from the Apple-of-my-eye dept.
Like iPhones and iPads, Apple Silicon Macs will use an Apple-designed GPU – something that makes complete sense when you consider this is how current iOS devices work. But it could be a reason for pause by some high-end users during the transition period from Intel-based hardware.
[...] You see, while Intel Macs contain GPU’s from Intel, Nvidia and AMD, Apple Silicon Macs will use what the company seems fond of calling “Apple family” GPUs. These use a rendering system called Tile Based Deferred Rendering (TBDR), which iOS devices already use.
It works differently from the Immediate Mode rendering system supported in Intel Macs: While the latter immediately render imaging data to device memory, the former makes more use of the GPU by sorting out each element first before submitting it to device memory.
You can find out more here.
The effect is that TBDR rendering delivers lower latency, higher performance, lower power requirements and can achieve higher degrees of bandwidth. The A11 chip and Metal 2 really consolidated this technique.
It’s important to note that the GPU in a Mac with Apple silicon is a member of both GPU families, and supports both Mac family and Apple family feature sets. In other words, using Apple Silicon and Rosetta, you should still be able to use software designed for Intel-based Macs.
[...] How will Apple exploit this? Will it ditch fans in order to make thinner Macs? Will it exploit the opportunity to explore a new design language for its PCs? At what point will an iPhone become all the Mac you ever need, given your choice of user interface and access to a larger screen?
SoftBank has been rumored to be exploring a sale of ARM — the British chip designer that powers nearly every major mobile processor from companies like Qualcomm, Apple, Samsung, and Huawei — and now, it might have found a buyer. Nvidia is reportedly in "advanced talks" to buy ARM in a deal worth over $32 billion, according to Bloomberg.
Nvidia is said to be the only company that's involved in concrete discussions with SoftBank for the purchase at this time, and a deal could arrive "in the next few weeks," although nothing is finalized yet. If the deal does go through, it would be one of the largest deals ever in the computer chip business and would likely draw intense regulatory scrutiny.
(2020-07-12) Apple Has Built its Own Mac Graphics Processors
(2020-07-11) Nvidia's Market Cap Rises Above Intel's
(2020-06-11) ARM Faces a Boardroom Revolt as it Seeks to Remove the CEO of Its Chinese Joint Venture
(2019-10-29) Fed Up Of Playing Whac-A-Mole With Network Of Softbank-Owned Patent Holders, Intel Goes To Court
The new processor is called the Apple M1, the company's first SoC designed with Macs in mind. With four large performance cores, four efficiency cores, and an 8-GPU core GPU, it features 16 billion transistors on a 5nm process node. Apple's is starting a new SoC naming scheme for this new family of processors, but at least on paper it looks a lot like an A14X.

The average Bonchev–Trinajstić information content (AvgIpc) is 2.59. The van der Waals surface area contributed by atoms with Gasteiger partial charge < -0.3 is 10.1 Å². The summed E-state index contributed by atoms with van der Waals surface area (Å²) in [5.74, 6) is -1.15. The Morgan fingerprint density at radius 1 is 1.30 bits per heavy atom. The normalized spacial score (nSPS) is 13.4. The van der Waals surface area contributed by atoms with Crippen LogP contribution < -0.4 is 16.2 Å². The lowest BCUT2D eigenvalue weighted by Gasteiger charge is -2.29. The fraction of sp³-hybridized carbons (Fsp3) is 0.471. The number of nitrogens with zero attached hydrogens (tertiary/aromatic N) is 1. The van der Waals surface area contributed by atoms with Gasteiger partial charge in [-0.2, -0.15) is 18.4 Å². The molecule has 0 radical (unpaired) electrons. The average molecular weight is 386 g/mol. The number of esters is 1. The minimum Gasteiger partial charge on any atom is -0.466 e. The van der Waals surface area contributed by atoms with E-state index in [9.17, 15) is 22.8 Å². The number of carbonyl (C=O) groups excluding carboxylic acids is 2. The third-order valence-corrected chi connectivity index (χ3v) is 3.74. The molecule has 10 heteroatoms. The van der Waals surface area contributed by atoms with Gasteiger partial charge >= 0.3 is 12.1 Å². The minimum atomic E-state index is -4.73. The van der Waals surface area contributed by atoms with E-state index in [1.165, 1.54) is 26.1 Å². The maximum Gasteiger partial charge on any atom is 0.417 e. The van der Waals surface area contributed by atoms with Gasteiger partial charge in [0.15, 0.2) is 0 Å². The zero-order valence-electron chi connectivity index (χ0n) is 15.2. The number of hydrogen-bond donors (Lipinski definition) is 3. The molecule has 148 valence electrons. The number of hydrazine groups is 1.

[...] Apple made mention that the M1 is a true SoC, including the functionality of what previously was several discrete chips inside of Mac laptops, such as I/O controllers and Apple's SSD and security controllers.
[....] Whilst in the past 5 years Intel has managed to increase their best single-thread performance by about 28%, Apple has managed to improve their designs by 198%, or 2.98x (let's call it 3x) the performance of the Apple A9 of late 2015.
[...] Apple has claimed that they will completely transition their whole consumer line-up to Apple Silicon within two years, which is an indicator that we'll be seeing a high-TDP many-core design to power a future Mac Pro. If the company is able to continue on their current performance trajectory, it will look extremely impressive.
Citing sources close to Apple, a new report in Bloomberg outlines Apple's roadmap for moving the entire Mac lineup to the company's own custom-designed silicon, including both planned release windows for specific products and estimations as to how many performance CPU cores those products will have.
[...] New chips for the high-end MacBook Pro and iMac computers could have as many as 16 performance cores (the M1 has four). And the planned Mac Pro replacement could have as many as 32. The report is careful to clarify that Apple could, for one reason or another, choose to only release Macs with 8 or 12 cores at first but that the company is working on chip variants with the higher core count, in any case.
The report reveals two other tidbits. First, a direct relative to the M1 will power new iPad Pro models due to be introduced next year, and second, the faster M1 successors for the MacBook Pro and desktop computers will also feature more GPU cores for graphics processing—specifically, 16 or 32 cores. Further, Apple is working on "pricier graphics upgrades with 64 and 128 dedicated cores aimed at its highest-end machines" for 2022 or late 2021.
New Mac models could have additional efficiency cores alongside 8/12/16/32 performance cores. Bloomberg claimed the existence of a 12-core (8 performance "Firestorm" cores, 4 efficiency "Icestorm" cores) back in April which has not materialized yet.
The Apple M1 SoC has 8 GPU cores.
Previously: Apple Announces 2-Year Transition to ARM SoCs in Mac Desktops and Laptops
Apple Has Built its Own Mac Graphics Processors
Apple Claims that its M1 SoC for ARM-Based Macs Uses the World's Fastest CPU Core
Your New Apple Computer Isn't Yours
Linus Torvalds Doubts Linux will Get Ported to Apple M1 Hardware